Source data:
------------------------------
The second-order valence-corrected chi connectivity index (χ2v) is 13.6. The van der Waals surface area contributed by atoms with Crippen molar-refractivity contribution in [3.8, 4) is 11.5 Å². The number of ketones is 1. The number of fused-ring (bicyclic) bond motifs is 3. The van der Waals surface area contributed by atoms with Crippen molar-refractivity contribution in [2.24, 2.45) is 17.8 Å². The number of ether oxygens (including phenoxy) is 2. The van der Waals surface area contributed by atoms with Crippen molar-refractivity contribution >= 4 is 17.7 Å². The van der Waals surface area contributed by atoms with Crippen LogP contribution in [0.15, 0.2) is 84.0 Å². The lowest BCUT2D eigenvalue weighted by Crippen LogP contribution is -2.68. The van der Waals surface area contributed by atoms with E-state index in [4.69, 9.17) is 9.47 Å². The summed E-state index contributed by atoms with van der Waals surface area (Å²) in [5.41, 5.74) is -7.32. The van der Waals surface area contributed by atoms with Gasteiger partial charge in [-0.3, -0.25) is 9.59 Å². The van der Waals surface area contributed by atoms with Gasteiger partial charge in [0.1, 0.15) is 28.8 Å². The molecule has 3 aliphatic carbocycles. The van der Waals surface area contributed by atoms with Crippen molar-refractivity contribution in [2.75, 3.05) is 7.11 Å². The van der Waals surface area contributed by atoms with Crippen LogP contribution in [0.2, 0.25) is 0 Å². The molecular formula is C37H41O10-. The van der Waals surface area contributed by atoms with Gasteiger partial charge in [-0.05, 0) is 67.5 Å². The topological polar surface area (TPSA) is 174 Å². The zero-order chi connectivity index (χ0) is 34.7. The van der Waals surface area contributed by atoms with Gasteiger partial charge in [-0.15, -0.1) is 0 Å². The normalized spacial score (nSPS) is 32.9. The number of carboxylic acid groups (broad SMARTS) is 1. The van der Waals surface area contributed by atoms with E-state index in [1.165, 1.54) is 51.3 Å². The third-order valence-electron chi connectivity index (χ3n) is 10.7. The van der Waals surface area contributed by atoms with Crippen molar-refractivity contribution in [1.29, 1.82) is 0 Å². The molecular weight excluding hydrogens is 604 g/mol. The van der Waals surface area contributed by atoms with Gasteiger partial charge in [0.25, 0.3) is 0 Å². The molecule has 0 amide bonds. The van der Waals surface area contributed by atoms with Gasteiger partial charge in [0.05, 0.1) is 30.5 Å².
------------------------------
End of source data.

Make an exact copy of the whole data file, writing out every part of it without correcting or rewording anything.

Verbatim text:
The second-order valence-corrected chi connectivity index (χ2v) is 13.6. The van der Waals surface area contributed by atoms with Crippen molar-refractivity contribution in [3.8, 4) is 11.5 Å². The number of ketones is 1. The number of fused-ring (bicyclic) bond motifs is 3. The van der Waals surface area contributed by atoms with Crippen molar-refractivity contribution in [2.24, 2.45) is 17.8 Å². The number of ether oxygens (including phenoxy) is 2. The van der Waals surface area contributed by atoms with Crippen molar-refractivity contribution >= 4 is 17.7 Å². The van der Waals surface area contributed by atoms with Crippen LogP contribution in [0.15, 0.2) is 84.0 Å². The lowest BCUT2D eigenvalue weighted by Crippen LogP contribution is -2.68. The van der Waals surface area contributed by atoms with E-state index in [4.69, 9.17) is 9.47 Å². The summed E-state index contributed by atoms with van der Waals surface area (Å²) in [5.41, 5.74) is -7.32. The van der Waals surface area contributed by atoms with Gasteiger partial charge in [-0.3, -0.25) is 9.59 Å². The van der Waals surface area contributed by atoms with Gasteiger partial charge in [0.1, 0.15) is 28.8 Å². The molecule has 3 aliphatic carbocycles. The van der Waals surface area contributed by atoms with Crippen molar-refractivity contribution in [2.75, 3.05) is 7.11 Å². The van der Waals surface area contributed by atoms with Crippen LogP contribution in [0.2, 0.25) is 0 Å². The molecular formula is C37H41O10-. The van der Waals surface area contributed by atoms with Gasteiger partial charge in [-0.05, 0) is 67.5 Å². The topological polar surface area (TPSA) is 174 Å². The zero-order chi connectivity index (χ0) is 34.7. The van der Waals surface area contributed by atoms with Gasteiger partial charge in [-0.15, -0.1) is 0 Å². The normalized spacial score (nSPS) is 32.9. The number of carboxylic acid groups (broad SMARTS) is 1. The van der Waals surface area contributed by atoms with E-state index in [1.165, 1.54) is 51.3 Å². The third-order valence-electron chi connectivity index (χ3n) is 10.7. The van der Waals surface area contributed by atoms with Crippen molar-refractivity contribution in [1.29, 1.82) is 0 Å². The molecular weight excluding hydrogens is 604 g/mol. The van der Waals surface area contributed by atoms with Gasteiger partial charge in [0.25, 0.3) is 0 Å². The molecule has 0 amide bonds. The van der Waals surface area contributed by atoms with Gasteiger partial charge in [0.05, 0.1) is 30.5 Å².